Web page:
This category is only applied if the other life forms are not present and when Lichen/Mosses cover is more than 4 percent but less than 20 percent. Otherwise they do not form a specific class, but their presence can be mentioned in the description of another land cover class.

Lichens is only applied when both lichens and mosses are present but Lichens comprise more than 75 percent of the total cover.

Mosses is only applied when both lichens and mosses are present but Mosses comprise more than 75 percent of the total cover.

W. CROP COVER/DENSITY

The Crop Cover/Crop Density can be considered as the proportion of a particular area of the ground or substrate covered by a layer of plants considered at the greatest horizontal perimeter level of each plant in the layer (according to Eiten, 1968). A distinction is made for Permanent Life Forms into Closed (more than 60-70 percent), Open ((70-60 percent) to (20-10 percent)) and Sparse (less than 20-10 percent), and for Temporary Life Forms into.High (more than 60 percent), Medium (60 - 30 percent) and Low (30-15 percent) The reason for expressing the Crop Cover/Crop Density through ranges instead of using absolute values will be described under the respective guidelines. As herbaceous plants are seasonal in character, it has to be stressed that the cover of herbaceous vegetation is always considered at the time of its fullest development.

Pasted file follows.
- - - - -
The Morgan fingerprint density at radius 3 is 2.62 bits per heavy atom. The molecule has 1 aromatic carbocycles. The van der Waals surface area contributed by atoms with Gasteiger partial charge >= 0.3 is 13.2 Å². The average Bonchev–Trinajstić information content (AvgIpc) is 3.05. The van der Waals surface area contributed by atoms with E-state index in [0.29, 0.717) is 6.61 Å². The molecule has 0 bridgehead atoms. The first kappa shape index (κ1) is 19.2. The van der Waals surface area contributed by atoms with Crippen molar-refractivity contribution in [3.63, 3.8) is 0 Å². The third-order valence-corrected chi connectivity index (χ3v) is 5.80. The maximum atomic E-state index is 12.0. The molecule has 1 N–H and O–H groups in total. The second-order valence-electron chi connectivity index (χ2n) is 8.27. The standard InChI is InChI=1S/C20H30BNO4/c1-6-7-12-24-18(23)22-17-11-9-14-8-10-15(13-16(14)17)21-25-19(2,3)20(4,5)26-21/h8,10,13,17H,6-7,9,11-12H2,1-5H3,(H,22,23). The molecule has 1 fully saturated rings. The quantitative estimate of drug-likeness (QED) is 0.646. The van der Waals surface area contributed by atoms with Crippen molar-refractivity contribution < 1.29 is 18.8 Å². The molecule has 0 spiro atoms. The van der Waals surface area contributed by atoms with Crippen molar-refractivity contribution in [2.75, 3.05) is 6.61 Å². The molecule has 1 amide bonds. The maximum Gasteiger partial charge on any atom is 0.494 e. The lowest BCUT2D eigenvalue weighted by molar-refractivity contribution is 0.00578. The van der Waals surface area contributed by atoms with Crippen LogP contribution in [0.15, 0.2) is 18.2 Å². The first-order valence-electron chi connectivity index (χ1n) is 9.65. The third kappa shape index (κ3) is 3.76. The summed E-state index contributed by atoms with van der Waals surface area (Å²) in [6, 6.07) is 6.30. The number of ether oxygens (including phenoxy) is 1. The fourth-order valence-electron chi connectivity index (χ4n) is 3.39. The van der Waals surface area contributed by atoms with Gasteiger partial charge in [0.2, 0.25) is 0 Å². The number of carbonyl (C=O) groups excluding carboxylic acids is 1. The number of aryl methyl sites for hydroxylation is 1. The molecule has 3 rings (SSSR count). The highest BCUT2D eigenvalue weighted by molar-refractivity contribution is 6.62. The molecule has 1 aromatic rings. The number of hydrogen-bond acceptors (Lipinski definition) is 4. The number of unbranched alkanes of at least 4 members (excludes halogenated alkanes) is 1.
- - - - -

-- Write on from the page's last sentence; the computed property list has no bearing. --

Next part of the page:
In addition to specification of the Crop Cover/Density, the user can add to the land cover class of Permanent Life Forms the attribute Plantation or Orchard. In practice, many tree or shrub crops are described in those terms (e.g. rubber plantation, tea plantation) and that is the reason why they have been included.

Permanent Life Forms (e.g., Trees and Shrubs)

Closed (>(70-60) percent)

A layer of a certain Permanent Life Form covers more than 60-70 percent of a defined area. The crowns interlock, touch or are very slightly separated. In the latter case the distance between two perimeters is at least 1/6 of the crown average diameter (Eiten, 1968). The crowns can form an even or uneven closed canopy layer.